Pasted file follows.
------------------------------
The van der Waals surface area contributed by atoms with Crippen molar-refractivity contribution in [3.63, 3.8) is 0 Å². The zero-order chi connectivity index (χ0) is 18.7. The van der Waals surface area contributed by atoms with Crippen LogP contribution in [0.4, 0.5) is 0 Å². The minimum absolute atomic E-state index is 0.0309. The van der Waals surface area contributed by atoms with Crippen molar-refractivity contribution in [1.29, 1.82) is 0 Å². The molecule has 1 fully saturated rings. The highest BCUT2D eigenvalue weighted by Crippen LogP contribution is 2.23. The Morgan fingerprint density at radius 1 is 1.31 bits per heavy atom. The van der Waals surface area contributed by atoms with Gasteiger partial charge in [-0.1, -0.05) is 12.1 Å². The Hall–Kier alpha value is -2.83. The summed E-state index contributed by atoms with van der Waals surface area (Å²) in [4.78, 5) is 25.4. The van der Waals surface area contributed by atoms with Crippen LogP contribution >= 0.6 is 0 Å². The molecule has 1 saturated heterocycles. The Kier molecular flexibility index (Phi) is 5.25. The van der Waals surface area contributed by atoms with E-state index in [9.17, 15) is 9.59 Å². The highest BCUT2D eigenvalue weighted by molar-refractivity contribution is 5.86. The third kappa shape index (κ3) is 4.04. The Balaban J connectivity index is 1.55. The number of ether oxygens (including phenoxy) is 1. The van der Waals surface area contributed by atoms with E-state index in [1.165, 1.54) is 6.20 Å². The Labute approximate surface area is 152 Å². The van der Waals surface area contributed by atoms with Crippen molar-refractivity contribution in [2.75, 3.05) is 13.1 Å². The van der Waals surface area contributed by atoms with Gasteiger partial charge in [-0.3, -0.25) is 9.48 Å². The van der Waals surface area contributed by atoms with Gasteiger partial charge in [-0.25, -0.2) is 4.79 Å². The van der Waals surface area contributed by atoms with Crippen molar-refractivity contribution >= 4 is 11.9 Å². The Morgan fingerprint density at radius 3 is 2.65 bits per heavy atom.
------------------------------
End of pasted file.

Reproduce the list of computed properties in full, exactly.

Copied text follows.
The van der Waals surface area contributed by atoms with Crippen molar-refractivity contribution in [3.63, 3.8) is 0 Å². The zero-order chi connectivity index (χ0) is 18.7. The van der Waals surface area contributed by atoms with Crippen LogP contribution in [0.4, 0.5) is 0 Å². The minimum absolute atomic E-state index is 0.0309. The van der Waals surface area contributed by atoms with Crippen molar-refractivity contribution in [1.29, 1.82) is 0 Å². The molecule has 1 fully saturated rings. The highest BCUT2D eigenvalue weighted by Crippen LogP contribution is 2.23. The Morgan fingerprint density at radius 1 is 1.31 bits per heavy atom. The van der Waals surface area contributed by atoms with Gasteiger partial charge in [-0.1, -0.05) is 12.1 Å². The Hall–Kier alpha value is -2.83. The summed E-state index contributed by atoms with van der Waals surface area (Å²) in [4.78, 5) is 25.4. The van der Waals surface area contributed by atoms with Crippen LogP contribution >= 0.6 is 0 Å². The molecule has 1 saturated heterocycles. The Kier molecular flexibility index (Phi) is 5.25. The van der Waals surface area contributed by atoms with E-state index in [9.17, 15) is 9.59 Å². The highest BCUT2D eigenvalue weighted by molar-refractivity contribution is 5.86. The third kappa shape index (κ3) is 4.04. The Balaban J connectivity index is 1.55. The number of ether oxygens (including phenoxy) is 1. The van der Waals surface area contributed by atoms with E-state index in [1.165, 1.54) is 6.20 Å². The Labute approximate surface area is 152 Å². The van der Waals surface area contributed by atoms with Crippen molar-refractivity contribution in [2.75, 3.05) is 13.1 Å². The van der Waals surface area contributed by atoms with Gasteiger partial charge in [-0.3, -0.25) is 9.48 Å². The van der Waals surface area contributed by atoms with Gasteiger partial charge in [-0.25, -0.2) is 4.79 Å². The van der Waals surface area contributed by atoms with Crippen molar-refractivity contribution >= 4 is 11.9 Å². The Morgan fingerprint density at radius 3 is 2.65 bits per heavy atom.